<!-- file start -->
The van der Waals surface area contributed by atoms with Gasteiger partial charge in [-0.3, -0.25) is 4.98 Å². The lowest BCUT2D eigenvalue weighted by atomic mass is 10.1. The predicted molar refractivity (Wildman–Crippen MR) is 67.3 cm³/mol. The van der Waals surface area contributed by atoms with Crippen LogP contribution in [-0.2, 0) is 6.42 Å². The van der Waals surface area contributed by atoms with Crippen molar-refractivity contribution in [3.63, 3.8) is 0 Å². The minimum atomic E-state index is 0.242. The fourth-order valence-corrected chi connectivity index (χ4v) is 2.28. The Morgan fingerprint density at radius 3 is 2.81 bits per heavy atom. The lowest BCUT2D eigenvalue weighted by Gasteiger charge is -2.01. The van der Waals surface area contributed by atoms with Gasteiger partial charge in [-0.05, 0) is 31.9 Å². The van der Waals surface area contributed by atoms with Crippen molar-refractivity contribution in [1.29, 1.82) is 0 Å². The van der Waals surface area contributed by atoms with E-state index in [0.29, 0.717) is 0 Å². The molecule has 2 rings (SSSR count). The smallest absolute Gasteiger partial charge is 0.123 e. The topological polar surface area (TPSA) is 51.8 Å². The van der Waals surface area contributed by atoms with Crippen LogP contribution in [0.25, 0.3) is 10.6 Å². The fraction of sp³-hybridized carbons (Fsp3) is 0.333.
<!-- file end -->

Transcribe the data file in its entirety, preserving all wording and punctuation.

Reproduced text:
The van der Waals surface area contributed by atoms with Gasteiger partial charge in [-0.3, -0.25) is 4.98 Å². The lowest BCUT2D eigenvalue weighted by atomic mass is 10.1. The predicted molar refractivity (Wildman–Crippen MR) is 67.3 cm³/mol. The van der Waals surface area contributed by atoms with Crippen LogP contribution in [-0.2, 0) is 6.42 Å². The van der Waals surface area contributed by atoms with Crippen molar-refractivity contribution in [3.63, 3.8) is 0 Å². The minimum atomic E-state index is 0.242. The fourth-order valence-corrected chi connectivity index (χ4v) is 2.28. The Morgan fingerprint density at radius 3 is 2.81 bits per heavy atom. The lowest BCUT2D eigenvalue weighted by Gasteiger charge is -2.01. The van der Waals surface area contributed by atoms with Gasteiger partial charge in [-0.05, 0) is 31.9 Å². The van der Waals surface area contributed by atoms with Crippen molar-refractivity contribution in [1.29, 1.82) is 0 Å². The van der Waals surface area contributed by atoms with E-state index in [0.29, 0.717) is 0 Å². The molecule has 2 rings (SSSR count). The smallest absolute Gasteiger partial charge is 0.123 e. The topological polar surface area (TPSA) is 51.8 Å². The van der Waals surface area contributed by atoms with Crippen LogP contribution in [0.25, 0.3) is 10.6 Å². The fraction of sp³-hybridized carbons (Fsp3) is 0.333.